The Zen of banjos: While I was working in the Archives at the International Monetary Fund, I met an archivist with a unique passion for string instruments, particularly banjos. His passion is so great that he created an online database called Banjo Sightings Database. What most struck me about this archivist, however, was his desire to devote most of his time and energy to activities and causes well beyond his archivist role. I found his perspective inspiring and exemplary. 

Archivists and archives: Before I was given a job offer at McGill, I had applied to an archivist position at another large Canadian university. The position was called digital archivist, outreach services (or something like that), and the posting mentioned that the selected candidate would use current and emerging Web 2.0 technologies, such as blogs, to support the university archives' outreach activities. I thought I was dreaming. This position sounded ideal. So I applied...and, roughly 3-4 months later, I was subsequently rejected.

Rather than receiving a rejection email, I found out about the university's decision on a listserv. A listserv! How unprofessional! No wonder the university archives needs a digital archives outreach specialist. I emailed the Chair and requested an explanation for both why was the notice made public before the rejected applicants were informed and, on a personal note, what were the reasons for my rejection.

Profusely apologizing about the listserv mistake, the person who responded to my email further explained that I was not accepted because--wait for it, wait for it--because I had too much experience! Since graduating from library school, I had been told that I did not get the positions I had applied to because I did not have sufficient or matching experience. After several years of bulking up my experience with contracts, even relocating to the United States for a job, I was now told that I had too much experience. I had good laugh, believe me.

But, seriously, this is one example out of many in the past few months that has lead me to realize that the archivist hat I once wore is no more. It was something I once did, and now that chapter has ended.

At the moment, I'm really excited by grassroot archivists harnessing Web 2.0 technologies, challenging the status quo. To stress over these rejection notices and their incredulous explanations seems like a gross waste of time.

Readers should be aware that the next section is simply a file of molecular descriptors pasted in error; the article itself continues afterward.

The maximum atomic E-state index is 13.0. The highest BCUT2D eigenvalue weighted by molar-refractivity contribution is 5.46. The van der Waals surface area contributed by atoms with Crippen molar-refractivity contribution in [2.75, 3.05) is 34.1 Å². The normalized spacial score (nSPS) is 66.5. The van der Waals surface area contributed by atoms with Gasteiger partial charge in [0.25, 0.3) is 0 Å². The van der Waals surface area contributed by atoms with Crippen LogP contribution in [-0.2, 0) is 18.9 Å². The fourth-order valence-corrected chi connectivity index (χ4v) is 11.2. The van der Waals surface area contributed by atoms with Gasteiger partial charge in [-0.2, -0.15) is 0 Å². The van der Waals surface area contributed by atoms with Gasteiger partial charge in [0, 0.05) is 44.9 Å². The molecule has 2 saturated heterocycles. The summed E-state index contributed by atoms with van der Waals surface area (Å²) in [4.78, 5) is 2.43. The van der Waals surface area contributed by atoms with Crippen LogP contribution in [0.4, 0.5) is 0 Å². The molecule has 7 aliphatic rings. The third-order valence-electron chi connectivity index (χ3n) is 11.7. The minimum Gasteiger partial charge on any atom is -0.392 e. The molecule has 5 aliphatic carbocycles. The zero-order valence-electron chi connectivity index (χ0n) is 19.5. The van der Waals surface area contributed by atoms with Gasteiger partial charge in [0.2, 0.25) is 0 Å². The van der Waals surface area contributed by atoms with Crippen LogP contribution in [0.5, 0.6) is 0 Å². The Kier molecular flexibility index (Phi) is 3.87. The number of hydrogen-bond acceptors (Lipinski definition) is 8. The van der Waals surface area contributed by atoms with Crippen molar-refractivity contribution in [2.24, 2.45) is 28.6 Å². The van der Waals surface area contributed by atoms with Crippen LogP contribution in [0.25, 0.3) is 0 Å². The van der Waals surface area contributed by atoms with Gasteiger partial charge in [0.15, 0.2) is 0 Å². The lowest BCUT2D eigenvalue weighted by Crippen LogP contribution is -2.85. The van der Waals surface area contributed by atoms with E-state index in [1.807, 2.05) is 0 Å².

Friday, February 13, 2009

The Friday Abstract: Hang In There Readers

It's been a while since my last blog post, I know, and I certainly intend to write a few new blog posts in the coming days. In case you're wondering what the heck's been happening over at The DIGITAL Archive (yes, all two of you, I'm sure, are waiting anxiously for an update), I'm doing fine, tired but otherwise doing fine as I become acclimatized once again to the working world's tenets of routine, meetings, and deadlines.

While you wait, and while I write, some music to hold you over until we meet again, same blogspot, same URL, same feed.

Boards of Canada - Seeya Later

Friday, January 30, 2009

The Friday Abstract: Not So Abstract

Unlike the standard friday abstracts, where I entertain my readers with a bit of the bizarre, I will break with friday abstract tradition this once and bring you an update not so abstract in nature.

Today marks my second full week at my new job. While McGill University remains a familiar environment, having worked there previously, much has changed, at least much as changed in regards to what I have been assigned to do.

I'll save the details about work for another blog post - as soon as I make the time to sit my butt on a chair and command the guy in my head that does most of the heavy word lifting to start hammering a few more words to form a coherent blog post.